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USS Scorpion


Battle20of20Leonards20CreekUSS Scorpion, the first American naval vessel of that name, was a 48-foot sloop-rigged floating battery built in 1812 for defense against the British forces. Equipped for rowing and with a draft of only 4.5 feet, it was ideal for service in the shallow riverways of the northeast coast. In March of 1813 it was attached to the Potomac Flotilla protecting Washington, D.C., where it served until it was reassigned as flagship of the Chesapeake Bay Flotilla in February 1814.

Conceived and commanded by Commodore Joshua Barney, the Chesapeake Bay Flotilla was a collection of armed barges and ships with shallow draft that could attack British ships in the bay then return to the relative safety of the rivers where the British fleet could not follow. Although heavily outmanned and outgunned, the flotilla continued to harass the British and hinder the plunder of coastal towns along the Chesapeake until late summer of 1814. When the British landed a significant force at Benedict, Maryland, Secretary of the Navy William Jones ordered Commodore Barney to bring the majority of his 400 seamen to join the land forces defending the capital. Under Barney's direction, Lt. Simon Frazier and a small group of men took the flotilla up the Patuxent where, on August 22, they scuttled Scorpion and the rest of the flotilla to prevent them from falling into British hands.

USS Scorpion Background

The Underwater Archaeology Branch of the Naval History & Heritage Command (UAB), the Maryland Historic Trust (MHT), and the Maryland State Highway Administration (SHA) are undertaking the archaeological investigation of the shipwreck site assumed to be that of USS Scorpion, built in 1812 in response to the British threat to Washington D.C., and scuttled two years later in the Patuxent River.

The project is envisioned as having two distinct phases. The 2010 and 2011 seasons take the form of intrusive survey, sampling, and documentation of the wreck site to ascertain its extent, condition, artifact dispersal pattern, and to conduct any engineering studies necessary in preparation for the second phase. The second phase will involve a full site excavation through the use of a cofferdam. Extensive artifact removal and documentation of the buried hull will be followed by several years of conservation and study, leading to the final publication of the project in 2017.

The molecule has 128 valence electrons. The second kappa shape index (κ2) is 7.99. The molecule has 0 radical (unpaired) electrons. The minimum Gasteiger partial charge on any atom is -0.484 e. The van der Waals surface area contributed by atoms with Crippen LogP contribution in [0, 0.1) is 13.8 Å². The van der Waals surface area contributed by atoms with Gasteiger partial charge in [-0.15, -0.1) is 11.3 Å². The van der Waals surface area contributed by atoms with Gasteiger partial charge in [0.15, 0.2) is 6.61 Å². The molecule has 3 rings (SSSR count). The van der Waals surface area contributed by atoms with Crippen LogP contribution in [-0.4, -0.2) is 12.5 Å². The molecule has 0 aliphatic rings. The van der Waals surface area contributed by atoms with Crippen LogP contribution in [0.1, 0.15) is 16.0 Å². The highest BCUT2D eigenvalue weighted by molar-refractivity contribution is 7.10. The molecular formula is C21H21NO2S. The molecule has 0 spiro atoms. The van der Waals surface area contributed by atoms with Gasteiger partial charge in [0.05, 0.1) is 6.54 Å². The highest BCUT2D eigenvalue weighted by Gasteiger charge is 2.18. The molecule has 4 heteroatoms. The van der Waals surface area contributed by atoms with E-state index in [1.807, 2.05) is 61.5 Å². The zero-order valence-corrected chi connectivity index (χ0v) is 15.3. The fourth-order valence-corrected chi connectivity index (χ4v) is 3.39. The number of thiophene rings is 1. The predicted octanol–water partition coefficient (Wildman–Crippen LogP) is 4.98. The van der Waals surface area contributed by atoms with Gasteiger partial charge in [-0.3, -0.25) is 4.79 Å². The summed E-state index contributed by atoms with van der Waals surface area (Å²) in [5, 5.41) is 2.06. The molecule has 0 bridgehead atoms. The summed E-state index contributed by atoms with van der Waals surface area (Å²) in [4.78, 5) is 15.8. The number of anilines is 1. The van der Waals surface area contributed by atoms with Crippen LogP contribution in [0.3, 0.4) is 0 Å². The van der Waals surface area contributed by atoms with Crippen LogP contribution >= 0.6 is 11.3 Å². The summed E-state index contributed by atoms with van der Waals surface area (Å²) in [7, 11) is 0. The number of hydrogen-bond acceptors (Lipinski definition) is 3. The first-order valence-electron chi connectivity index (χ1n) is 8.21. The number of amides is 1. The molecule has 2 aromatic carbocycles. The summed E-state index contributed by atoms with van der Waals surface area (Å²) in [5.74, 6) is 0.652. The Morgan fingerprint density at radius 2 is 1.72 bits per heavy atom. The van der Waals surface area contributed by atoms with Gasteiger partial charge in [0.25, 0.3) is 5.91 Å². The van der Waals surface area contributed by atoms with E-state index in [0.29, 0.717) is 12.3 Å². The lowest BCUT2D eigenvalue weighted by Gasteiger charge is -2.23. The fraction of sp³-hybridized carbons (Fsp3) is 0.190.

Project Priorities

• Collect archaeological data through artifact recovery and site mapping. Document and analyze the shipwreck for scientific interpretation and site preservation.

• Preserve, study, interpret, and display recovered artifacts.

• Provide media, dignitaries, and the general public a high-profile opportunity to observe the live re-discovery of a U.S. Navy ship that fought the British during the War of 1812.

• Make Navy history come alive by educating and instilling pride in Navy midshipmen, recruits, sailors, and officers, and raising national and international public awareness of the US Navy's past and present.

• Commemorate U.S. Navy resilience in the defense of Washington and emphasize Navy's role in the protection of homeland security during wartime.

What Can We Learn from this Project?

• Details regarding life of U.S. Navy seamen during the War of 1812 including the diversity among crewmembers of the early U.S. Navy.

• Studies on ship construction, war tactics, arming and fitting out of naval war craft.

• Information regarding bio-corrosion of metals and conservation treatments through scientific analyses of materials and substances recovered from the wreck.

• Confirm, contradict or complement the historic record of Barney's fleet and the War of 1812.


• Naval History & Heritage Command (NHHC)

• Maryland Historical Trust (MHT)

• Maryland State Highways Administration (SHA)

• U.S. Naval Academy


• Marine Corps History Division

• Prince George's County Parks and Recreation

The Excavation of the USS Scorpion

2011 Excavation season ends; Planning for 2012 now underway

Scissors smallThe NHHC Underwater Archaeology Branch (UAB) of the Naval History and Heritage Command (NHHC) has concluded the 2011 field investigation of the Patuxent River ship wreck believed to be the remains of USS Scorpion.

In addition to discovering the length, width, orientation and preservation of the wreck, archaeologists recovered 56 artifacts including a glass pharmaceutical bottle, a pair of surgical scissors (see photo at right) and a ceramic stoneware jug. The team will continue to post updates as we begin to analyze and interpret the field images and data recovered, and conserve the artifacts at the Underwater Archaeology & Conservation Lab.

UAB extends its sincere thanks to the Naval History and Heritage Command for its continued support of the USS Scorpion Project, as well as its partners at the Maryland Historical Trust and Maryland State Highways Administration for their hard work and cooperation.

Archaeologists discuss where to place aluminum shoring over the wreck believed to be the remains of USS Scorpion. A cofferdam will be constructed around the wreck to enable excavation in 2012.

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